• It's important to understand which medicines you should take after you leave the hospital and when you should take them. If you were taking medications when you were admitted, you should work with the doctor, nurse, or pharmacist in the hospital to understand which of these medications should be continued and which should be stopped. Make sure that you have a written medication list before you go home.
  • Having a family member or loved one help you when leaving the hospital can make it easier for you to get well after leaving the hospital.
  • Talk with hospital discharge planners or nurses about short term in-home support services, such as Compacks or Transitional care programs, which may assist with nursing care, personal care, transport, mobility and domestic assistance whilst you recover.





    COMMENTS

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    unicorn
    21st Aug 2014
    9:39am
    One ma speak up without it doing a bit of good. I know my daughter did some speaking up and all it got her was a sacking from her job even though her complaints were correct.
    btony
    21st Aug 2014
    10:55am
    Quite plainly a backhanded advert for Feros Care.
    Doing everything listed here would make one pain in the arse patient , which ,having seen the overworked nurses and staff in hospitals, might see you get a bit less care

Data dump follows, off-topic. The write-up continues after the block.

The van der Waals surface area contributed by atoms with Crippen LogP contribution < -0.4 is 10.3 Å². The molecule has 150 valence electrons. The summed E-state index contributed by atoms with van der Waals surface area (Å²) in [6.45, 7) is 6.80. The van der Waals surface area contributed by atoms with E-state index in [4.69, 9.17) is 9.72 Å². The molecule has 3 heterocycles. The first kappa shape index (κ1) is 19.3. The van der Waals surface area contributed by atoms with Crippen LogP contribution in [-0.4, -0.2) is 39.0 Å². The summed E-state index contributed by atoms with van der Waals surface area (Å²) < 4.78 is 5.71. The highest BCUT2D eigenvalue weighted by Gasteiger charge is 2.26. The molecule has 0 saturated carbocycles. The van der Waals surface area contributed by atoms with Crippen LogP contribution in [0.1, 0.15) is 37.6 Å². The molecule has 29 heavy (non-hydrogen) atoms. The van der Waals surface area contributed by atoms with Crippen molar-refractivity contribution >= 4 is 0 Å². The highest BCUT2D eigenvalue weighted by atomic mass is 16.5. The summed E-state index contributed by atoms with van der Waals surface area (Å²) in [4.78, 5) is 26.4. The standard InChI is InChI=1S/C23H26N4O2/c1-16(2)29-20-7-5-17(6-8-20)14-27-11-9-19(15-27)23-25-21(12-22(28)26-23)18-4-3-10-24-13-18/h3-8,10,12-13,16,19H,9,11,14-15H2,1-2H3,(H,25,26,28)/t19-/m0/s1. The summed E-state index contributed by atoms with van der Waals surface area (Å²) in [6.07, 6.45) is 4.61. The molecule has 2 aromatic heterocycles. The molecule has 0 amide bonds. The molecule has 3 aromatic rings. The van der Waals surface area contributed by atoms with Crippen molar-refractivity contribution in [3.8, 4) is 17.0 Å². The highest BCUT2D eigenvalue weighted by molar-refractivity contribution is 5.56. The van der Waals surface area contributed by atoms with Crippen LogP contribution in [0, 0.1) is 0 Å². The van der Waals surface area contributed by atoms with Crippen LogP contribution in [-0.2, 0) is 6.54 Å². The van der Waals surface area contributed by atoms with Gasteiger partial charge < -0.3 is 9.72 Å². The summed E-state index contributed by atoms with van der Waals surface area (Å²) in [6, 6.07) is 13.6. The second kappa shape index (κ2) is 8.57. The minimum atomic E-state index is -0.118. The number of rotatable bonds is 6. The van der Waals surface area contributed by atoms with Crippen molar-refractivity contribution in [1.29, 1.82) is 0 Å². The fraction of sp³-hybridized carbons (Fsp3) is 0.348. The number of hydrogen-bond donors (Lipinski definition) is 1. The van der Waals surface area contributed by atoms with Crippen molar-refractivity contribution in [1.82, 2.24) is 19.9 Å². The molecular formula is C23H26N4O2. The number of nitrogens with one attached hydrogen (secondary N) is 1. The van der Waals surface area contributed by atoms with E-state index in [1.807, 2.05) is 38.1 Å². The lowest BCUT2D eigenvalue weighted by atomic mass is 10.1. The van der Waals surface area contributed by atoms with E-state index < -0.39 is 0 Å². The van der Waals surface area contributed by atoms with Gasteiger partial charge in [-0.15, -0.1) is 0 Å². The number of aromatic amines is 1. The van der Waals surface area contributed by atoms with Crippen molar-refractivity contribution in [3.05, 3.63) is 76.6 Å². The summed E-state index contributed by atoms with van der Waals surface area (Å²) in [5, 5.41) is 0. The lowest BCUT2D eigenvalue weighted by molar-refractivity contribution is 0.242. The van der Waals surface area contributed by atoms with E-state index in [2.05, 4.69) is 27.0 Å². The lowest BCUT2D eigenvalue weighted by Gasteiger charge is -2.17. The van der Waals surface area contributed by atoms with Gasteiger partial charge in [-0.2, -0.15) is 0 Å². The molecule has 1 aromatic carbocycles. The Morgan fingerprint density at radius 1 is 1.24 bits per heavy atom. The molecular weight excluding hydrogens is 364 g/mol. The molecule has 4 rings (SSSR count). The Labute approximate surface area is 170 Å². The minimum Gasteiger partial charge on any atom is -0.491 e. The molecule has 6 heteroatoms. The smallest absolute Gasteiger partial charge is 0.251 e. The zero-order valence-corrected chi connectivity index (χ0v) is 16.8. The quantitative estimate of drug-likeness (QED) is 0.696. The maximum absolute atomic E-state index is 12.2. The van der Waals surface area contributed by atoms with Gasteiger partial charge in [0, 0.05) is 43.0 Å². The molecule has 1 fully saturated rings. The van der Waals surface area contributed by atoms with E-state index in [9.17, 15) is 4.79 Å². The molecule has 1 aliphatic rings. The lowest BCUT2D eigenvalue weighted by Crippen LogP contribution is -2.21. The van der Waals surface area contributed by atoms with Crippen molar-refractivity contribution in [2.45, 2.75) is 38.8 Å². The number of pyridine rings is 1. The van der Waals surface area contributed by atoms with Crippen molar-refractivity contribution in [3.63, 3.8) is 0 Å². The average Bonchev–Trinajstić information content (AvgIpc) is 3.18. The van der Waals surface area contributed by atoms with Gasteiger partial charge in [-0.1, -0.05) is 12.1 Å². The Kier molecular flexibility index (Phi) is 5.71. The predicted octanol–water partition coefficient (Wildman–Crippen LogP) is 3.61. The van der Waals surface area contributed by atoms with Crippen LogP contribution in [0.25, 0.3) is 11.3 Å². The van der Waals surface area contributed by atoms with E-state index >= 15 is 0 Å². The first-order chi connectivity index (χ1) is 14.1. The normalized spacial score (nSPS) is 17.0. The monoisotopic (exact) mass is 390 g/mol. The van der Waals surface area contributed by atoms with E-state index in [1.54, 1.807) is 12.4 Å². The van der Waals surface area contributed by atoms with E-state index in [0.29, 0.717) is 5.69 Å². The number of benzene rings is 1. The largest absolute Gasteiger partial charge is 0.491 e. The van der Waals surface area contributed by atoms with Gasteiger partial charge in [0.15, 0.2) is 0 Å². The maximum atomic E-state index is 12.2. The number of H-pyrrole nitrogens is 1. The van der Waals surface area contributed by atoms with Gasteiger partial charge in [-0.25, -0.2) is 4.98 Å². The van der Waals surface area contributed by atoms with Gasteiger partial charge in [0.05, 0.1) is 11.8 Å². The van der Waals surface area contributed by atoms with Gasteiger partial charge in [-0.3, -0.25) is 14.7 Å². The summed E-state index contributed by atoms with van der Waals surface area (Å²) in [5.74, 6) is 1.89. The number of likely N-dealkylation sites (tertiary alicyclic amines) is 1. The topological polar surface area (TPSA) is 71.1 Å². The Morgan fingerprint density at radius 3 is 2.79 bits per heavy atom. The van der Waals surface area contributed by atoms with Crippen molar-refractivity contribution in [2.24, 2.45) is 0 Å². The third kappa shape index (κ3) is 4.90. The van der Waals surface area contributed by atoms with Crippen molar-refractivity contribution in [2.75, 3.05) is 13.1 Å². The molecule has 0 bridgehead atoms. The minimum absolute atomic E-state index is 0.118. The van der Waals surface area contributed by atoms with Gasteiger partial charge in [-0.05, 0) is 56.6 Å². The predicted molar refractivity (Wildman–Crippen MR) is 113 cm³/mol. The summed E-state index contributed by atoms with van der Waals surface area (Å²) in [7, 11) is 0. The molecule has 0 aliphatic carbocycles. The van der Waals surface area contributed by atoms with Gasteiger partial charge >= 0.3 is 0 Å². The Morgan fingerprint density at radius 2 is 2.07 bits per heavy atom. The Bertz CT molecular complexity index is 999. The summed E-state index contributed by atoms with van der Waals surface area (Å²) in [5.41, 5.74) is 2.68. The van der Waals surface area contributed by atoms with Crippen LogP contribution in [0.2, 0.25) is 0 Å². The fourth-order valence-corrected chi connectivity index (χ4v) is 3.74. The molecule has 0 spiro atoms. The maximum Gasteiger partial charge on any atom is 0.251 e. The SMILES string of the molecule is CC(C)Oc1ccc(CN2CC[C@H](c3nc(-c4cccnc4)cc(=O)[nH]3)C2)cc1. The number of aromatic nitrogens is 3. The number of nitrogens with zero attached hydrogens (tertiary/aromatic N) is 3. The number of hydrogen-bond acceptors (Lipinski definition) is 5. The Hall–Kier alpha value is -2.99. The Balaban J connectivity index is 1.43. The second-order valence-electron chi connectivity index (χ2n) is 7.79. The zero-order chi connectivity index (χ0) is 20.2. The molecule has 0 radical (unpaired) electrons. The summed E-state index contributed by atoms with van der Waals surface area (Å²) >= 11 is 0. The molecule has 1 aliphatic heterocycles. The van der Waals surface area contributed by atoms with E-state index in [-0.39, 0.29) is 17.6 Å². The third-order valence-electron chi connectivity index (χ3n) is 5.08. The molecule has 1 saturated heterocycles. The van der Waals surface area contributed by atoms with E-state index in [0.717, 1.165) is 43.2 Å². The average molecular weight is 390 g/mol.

Poppysmum
    21st Aug 2014
    1:05pm
    Have a sister who went to emergency and was prescribed a drug which even I knew was too many and should not have been prescribed with a med she was already on! Unfortunately I was not with her, as a consequence, two falls. In emergency (another hospital) still on the barouche in the same clothes as she was admitted 24 hours later, meals hours late. you definitely need an advocate with you, and QUESTION, QUESTION, QUESTION!
    Mar
    21st Aug 2014
    8:38pm
    Having just come home from major surgery, I absolutely agree with all the tips above. Particularly being given clear understanding of what arrangements have been made for your support and care when you arrive home. My experience was being sent home as soon as possible with little understanding of follow up and believing nursing care was to be made immediately. My experience was very different. I think many people are sent home too soon and I am not surprised how high the return to hospital is. I certainly do not complain about the nursing staff. They are overworked, under resourced and pushed to get people out of hospital to make more beds available. I feel very concerned about our health services. My one big tip would be, make sure you have private health insurance if you possibly can, even if you go without other things, as you become a second class citizen without it.
    kjw
    26th Aug 2014
    9:26am
    I recently (came out two days ago) had a visit to a private hospital in Sydney. I pay a fortune to private health Insurance. At this hospital the first two times I tried to summon a nurse it was to no avail. The first time a lady just outside my door heard me calling and retrieved the nurse. The second time after half an hour of pressing the button I used my mobile phone to ring the hospital and get put through to my ward. I then asked them for help. I never waited more than 2 minutes after that. If you go in as a patient take your phone!!